number five rhythm and blues hit with another improvised dance tune, this time made up at a club in Covington, Tennessee, titled ''Do The Funky Chicken''. Then at the start of 1971 Rufus registered his first number one rhythm and blues hit with ''Do The Push
And Pull''. It was followed with the almost as successful number two hit ''The Breakdown''. He continued to register smaller hits well into the 1970s, twenty-five years after he had started his recording career, and to make well-received CD albums for many
years after that.
On the back of his1960s hits, Rufus started to take his entertaining show out of Memphis, including to Europe. In December 1964 he was playing the Flamingo
Club in London and the Kilburn State Ballroom , safe in the knowledge that he had a radio job to go back to. He credits WDIAs program director, David James Mattis, for this: ''He let me go out on Saturdays and Friday nights and make air told me to go, and
when I came back I would always have my job there waiting for me. I could go on tour, and when I came back I knew everything was all right. Without David James just probably I would never have gotten where I got''.
Rufus played increasingly to white and mixed audiences and, despite his deep roots in Beale Street and his sceticism about the way black artists were disadvantaged. he genuinely was happy to tell Peter Guralnick:
''College audiences are the greatest audiences in the world. I must have played every fraternity house there was in the South. When we played Ole Miss they'd send the girls home at midnight, and then we'd tell nasty jokes and all that stuff. Oh man, we used
to have some good times down there in Oxford''. He told Neil Slaven in 1996, ''When I'm on stage and I look out there at that audience, I don't see colour. I see people packet in a place, there to see me. There is not a greater satisfaction in the world''.
However, he added, ''There is no telling how far I could have gone, had I been a white boy. I've always said that. I'm not bitter, I want you to know, but it does bother you''.
continued on Memphis radio with WDIA, then WLOK, and then WDIA again into the 1990s. He became the keeper of the blues flame, but he was open to other music. "I played it all on my show. My family and I were raised on the Grand Ole Opry. Every Saturday night
we'd run home to catch the Opry on the radio. So you can understand why I played Elvis Presley and I was the only black jock in the city that was playing the Beatles and Rolling Stones when they came out''. Rufus appeared in various movies, from ''Wattstax''
in 1973 to ''Great Balls Of Fire'' in 1989 and ''Only The Strong Survive'', a D. A. Pennebaker film about rhythm and blues musicians. Pennebaker said: ''You knew he was an old person, but he acted like a 16 year old. He was always full of funny takes on things
and he always gave the impression he was a goofball. But when he talked about the music, you realised he knew a lot''.
''His pipes remain as convincing as the rusty hinges
on an old barn door, said a reviewer when Rufus appeared in London in 1986, and those pipes continued to make make records. After Stax, Rufus was with u number of labels including Alligator in the 1980s and High Stacks in the 1990s.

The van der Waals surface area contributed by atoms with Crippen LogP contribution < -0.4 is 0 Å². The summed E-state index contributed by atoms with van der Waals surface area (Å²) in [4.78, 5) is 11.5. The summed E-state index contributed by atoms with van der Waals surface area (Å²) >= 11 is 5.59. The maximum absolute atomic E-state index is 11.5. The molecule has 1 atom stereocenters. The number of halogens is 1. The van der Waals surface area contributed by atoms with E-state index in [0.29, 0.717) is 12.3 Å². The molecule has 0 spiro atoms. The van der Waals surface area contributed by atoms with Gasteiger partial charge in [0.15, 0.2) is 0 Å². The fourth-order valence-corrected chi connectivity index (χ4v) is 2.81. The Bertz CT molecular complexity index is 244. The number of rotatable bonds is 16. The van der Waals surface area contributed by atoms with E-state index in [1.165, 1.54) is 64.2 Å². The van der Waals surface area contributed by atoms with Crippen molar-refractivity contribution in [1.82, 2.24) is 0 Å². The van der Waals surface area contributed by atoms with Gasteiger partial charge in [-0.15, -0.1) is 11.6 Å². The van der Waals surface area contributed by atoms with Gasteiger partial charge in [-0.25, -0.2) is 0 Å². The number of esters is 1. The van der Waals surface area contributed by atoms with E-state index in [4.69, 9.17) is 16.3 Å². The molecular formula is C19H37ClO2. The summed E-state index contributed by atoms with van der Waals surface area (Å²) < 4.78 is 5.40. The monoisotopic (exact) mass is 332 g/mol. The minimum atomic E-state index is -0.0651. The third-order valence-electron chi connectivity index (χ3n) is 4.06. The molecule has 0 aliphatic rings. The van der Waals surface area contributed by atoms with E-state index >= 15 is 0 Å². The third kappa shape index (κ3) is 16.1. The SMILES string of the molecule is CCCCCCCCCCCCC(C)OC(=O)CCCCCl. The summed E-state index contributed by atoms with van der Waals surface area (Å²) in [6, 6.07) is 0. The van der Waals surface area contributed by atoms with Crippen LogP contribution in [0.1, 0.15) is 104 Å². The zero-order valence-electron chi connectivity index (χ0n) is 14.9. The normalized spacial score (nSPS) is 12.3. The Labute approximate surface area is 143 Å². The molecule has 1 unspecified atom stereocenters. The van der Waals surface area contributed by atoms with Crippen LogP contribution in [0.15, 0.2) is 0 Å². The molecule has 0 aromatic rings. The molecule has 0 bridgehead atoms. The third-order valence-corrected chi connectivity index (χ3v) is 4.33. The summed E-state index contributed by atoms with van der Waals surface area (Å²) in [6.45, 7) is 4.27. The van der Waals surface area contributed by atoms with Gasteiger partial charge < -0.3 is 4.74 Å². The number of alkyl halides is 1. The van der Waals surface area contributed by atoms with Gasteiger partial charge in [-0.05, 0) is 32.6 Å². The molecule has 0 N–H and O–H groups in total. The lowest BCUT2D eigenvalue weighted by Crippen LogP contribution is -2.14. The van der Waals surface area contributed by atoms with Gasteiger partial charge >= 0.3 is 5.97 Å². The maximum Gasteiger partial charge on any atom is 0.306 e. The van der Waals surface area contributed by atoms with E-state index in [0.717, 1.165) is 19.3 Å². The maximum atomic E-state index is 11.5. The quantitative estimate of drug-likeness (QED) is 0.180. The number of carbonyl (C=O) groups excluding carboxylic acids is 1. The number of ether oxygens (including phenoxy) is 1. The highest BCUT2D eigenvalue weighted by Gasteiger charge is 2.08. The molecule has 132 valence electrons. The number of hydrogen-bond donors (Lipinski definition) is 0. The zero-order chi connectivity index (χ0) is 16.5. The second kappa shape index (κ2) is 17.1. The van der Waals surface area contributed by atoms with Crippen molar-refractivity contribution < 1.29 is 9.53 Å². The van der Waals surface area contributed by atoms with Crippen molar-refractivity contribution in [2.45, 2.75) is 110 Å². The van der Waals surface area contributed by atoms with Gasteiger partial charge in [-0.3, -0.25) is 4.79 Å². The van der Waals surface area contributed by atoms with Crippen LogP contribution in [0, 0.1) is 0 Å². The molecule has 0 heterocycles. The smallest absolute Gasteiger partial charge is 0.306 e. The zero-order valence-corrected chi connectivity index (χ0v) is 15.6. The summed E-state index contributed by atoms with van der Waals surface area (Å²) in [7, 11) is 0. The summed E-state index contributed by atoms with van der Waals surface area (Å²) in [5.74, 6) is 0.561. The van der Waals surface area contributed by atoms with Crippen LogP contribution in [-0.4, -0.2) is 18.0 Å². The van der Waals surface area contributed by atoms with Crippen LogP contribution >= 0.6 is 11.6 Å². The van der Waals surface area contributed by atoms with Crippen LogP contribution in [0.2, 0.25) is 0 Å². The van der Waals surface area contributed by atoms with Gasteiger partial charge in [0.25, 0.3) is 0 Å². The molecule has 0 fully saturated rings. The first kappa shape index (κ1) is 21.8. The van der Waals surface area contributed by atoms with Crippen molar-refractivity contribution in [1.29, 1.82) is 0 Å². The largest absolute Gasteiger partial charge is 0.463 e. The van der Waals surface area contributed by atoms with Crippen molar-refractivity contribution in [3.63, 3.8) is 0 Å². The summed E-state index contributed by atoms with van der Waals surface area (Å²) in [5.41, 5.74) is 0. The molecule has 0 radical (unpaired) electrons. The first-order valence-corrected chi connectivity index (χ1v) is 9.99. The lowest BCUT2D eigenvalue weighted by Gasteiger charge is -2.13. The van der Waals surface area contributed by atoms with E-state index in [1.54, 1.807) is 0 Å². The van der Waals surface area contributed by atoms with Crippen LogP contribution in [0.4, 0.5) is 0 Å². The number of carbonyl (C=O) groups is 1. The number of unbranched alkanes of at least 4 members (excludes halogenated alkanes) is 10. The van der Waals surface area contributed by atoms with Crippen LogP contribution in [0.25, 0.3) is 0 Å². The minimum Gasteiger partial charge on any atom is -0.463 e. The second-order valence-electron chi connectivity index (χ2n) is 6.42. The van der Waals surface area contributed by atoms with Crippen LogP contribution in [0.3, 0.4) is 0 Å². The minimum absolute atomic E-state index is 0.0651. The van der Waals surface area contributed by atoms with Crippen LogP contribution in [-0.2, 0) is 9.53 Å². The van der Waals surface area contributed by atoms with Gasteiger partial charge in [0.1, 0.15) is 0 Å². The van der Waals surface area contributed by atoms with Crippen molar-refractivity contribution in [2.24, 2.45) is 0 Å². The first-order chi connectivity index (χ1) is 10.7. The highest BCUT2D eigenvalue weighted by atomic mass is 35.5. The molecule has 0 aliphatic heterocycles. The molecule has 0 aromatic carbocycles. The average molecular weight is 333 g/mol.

At age 81, in 1998, Rufus had triple bypass heart surgery and was fitted with a pacemaker. His publicist at High Stacks Records said: ''When he went back in for tests before Christmas, he was
so full of energy that hospitalising him was like putting a rabbit in a box. The other patients have the benefit of his great smile and his constant jokes."
to contribute to life and music in Memphis for another three years, enjoying his loves of baseball, ice cream, and black music, and embodying the philosophies he had dispensed to interviewers over the years. He had told Neil Slaven, "You stop when you get
old - and who's old? I've been to the school of hard knocks for all these years and that's where it comes from - Sidewalk University''. He told Louis Cantor, ''I've always worked several jobs to try to make ends meet. And every time I think I've got my ends
to meet, somebody comes up and moves the ends''. Talking of his music, he told Roger St. Pierr: "My stuff has got to be simple, direct. I figure that if you can whistle, dance, sing, , hum, pop your fingers, it's just got to be a bigger hit.'
Thinking about his life as a black entertainer whose career developed beyond what he might have imagined , but at the same time feeling constricted by his colour, Rufus conceded. "I've gained
quite a bit of popularity, and when I die people are going to know about me. This is fine. But they could know about me a little better. I know I make good music. Good music that everybody likes."
Around Thanksgiving time in 2001, Rufus Thomas was hospitalised again and he died on December 15, in St Francis Hospital in Memphis, aged 84. National newspapers marked the passing of the self-dubbed "World's Oldest Teenager," and the 'New
York Times' called Rufus ''the jovial patriarch of Memphis soul", Towards the end of his life, Rufus had become the official ''Ambassador To Beale Street''. Stax biographies talked about his flawless timing and innate skill in connecting to all people, his
dedication to the craft of entertaining, his ability to put people at ease, and how he helped others. Tennessee Governor Don Sundquist spoke about Rufus as an ambassador of unity: "He taught us not to see the world in black or white but in shades of blues''.
Memphis renamed Hernando Street as Rufus Thomas Boulevard, and he had his own car parking space near the site of the old Palace Theater. City mayor Willie Herenton described how he got the space: ''I had lunch with Rufus at a local cafe. And you know he had
an ego, and he came to me and said, you the mayor; well I need a parking space'. So we got him his space''.
Rufus no doubt enjoyed the mischief of making the mayor jump
through hoops. ''You gotta have fun in life'', he once said. "Music to me is fun. You see me and you'll see how much fun I have with it. More, I'll bet, than anybody else''.